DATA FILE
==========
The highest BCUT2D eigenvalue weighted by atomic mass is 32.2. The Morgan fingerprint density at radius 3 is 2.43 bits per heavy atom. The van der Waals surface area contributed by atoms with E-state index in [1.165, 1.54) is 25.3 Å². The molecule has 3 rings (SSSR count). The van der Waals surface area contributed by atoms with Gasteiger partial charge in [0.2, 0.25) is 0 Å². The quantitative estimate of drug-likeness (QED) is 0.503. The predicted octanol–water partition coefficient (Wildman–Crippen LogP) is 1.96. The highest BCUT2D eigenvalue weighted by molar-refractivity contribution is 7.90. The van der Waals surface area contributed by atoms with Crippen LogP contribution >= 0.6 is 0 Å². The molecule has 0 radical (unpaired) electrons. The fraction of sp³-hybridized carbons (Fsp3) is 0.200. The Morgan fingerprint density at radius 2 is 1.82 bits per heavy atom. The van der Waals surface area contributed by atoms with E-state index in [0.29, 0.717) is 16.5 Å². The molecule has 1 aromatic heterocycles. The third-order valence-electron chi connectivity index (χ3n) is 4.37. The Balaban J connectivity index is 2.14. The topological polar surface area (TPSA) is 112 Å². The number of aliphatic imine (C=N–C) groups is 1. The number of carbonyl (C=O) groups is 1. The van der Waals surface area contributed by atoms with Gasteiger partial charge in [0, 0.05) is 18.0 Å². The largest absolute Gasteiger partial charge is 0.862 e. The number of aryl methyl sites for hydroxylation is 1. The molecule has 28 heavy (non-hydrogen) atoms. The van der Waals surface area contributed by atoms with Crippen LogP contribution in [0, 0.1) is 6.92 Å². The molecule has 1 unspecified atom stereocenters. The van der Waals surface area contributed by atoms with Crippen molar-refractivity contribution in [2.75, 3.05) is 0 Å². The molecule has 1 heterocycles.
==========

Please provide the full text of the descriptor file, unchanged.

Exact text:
The highest BCUT2D eigenvalue weighted by atomic mass is 32.2. The Morgan fingerprint density at radius 3 is 2.43 bits per heavy atom. The van der Waals surface area contributed by atoms with E-state index in [1.165, 1.54) is 25.3 Å². The molecule has 3 rings (SSSR count). The van der Waals surface area contributed by atoms with Gasteiger partial charge in [0.2, 0.25) is 0 Å². The quantitative estimate of drug-likeness (QED) is 0.503. The predicted octanol–water partition coefficient (Wildman–Crippen LogP) is 1.96. The highest BCUT2D eigenvalue weighted by molar-refractivity contribution is 7.90. The van der Waals surface area contributed by atoms with Crippen LogP contribution >= 0.6 is 0 Å². The molecule has 0 radical (unpaired) electrons. The fraction of sp³-hybridized carbons (Fsp3) is 0.200. The Morgan fingerprint density at radius 2 is 1.82 bits per heavy atom. The van der Waals surface area contributed by atoms with E-state index in [0.29, 0.717) is 16.5 Å². The molecule has 1 aromatic heterocycles. The third-order valence-electron chi connectivity index (χ3n) is 4.37. The Balaban J connectivity index is 2.14. The topological polar surface area (TPSA) is 112 Å². The number of aliphatic imine (C=N–C) groups is 1. The number of carbonyl (C=O) groups is 1. The van der Waals surface area contributed by atoms with Gasteiger partial charge in [0, 0.05) is 18.0 Å². The largest absolute Gasteiger partial charge is 0.862 e. The number of aryl methyl sites for hydroxylation is 1. The molecule has 28 heavy (non-hydrogen) atoms. The van der Waals surface area contributed by atoms with Crippen LogP contribution in [0, 0.1) is 6.92 Å². The molecule has 1 unspecified atom stereocenters. The van der Waals surface area contributed by atoms with Crippen molar-refractivity contribution in [2.75, 3.05) is 0 Å². The molecule has 1 heterocycles.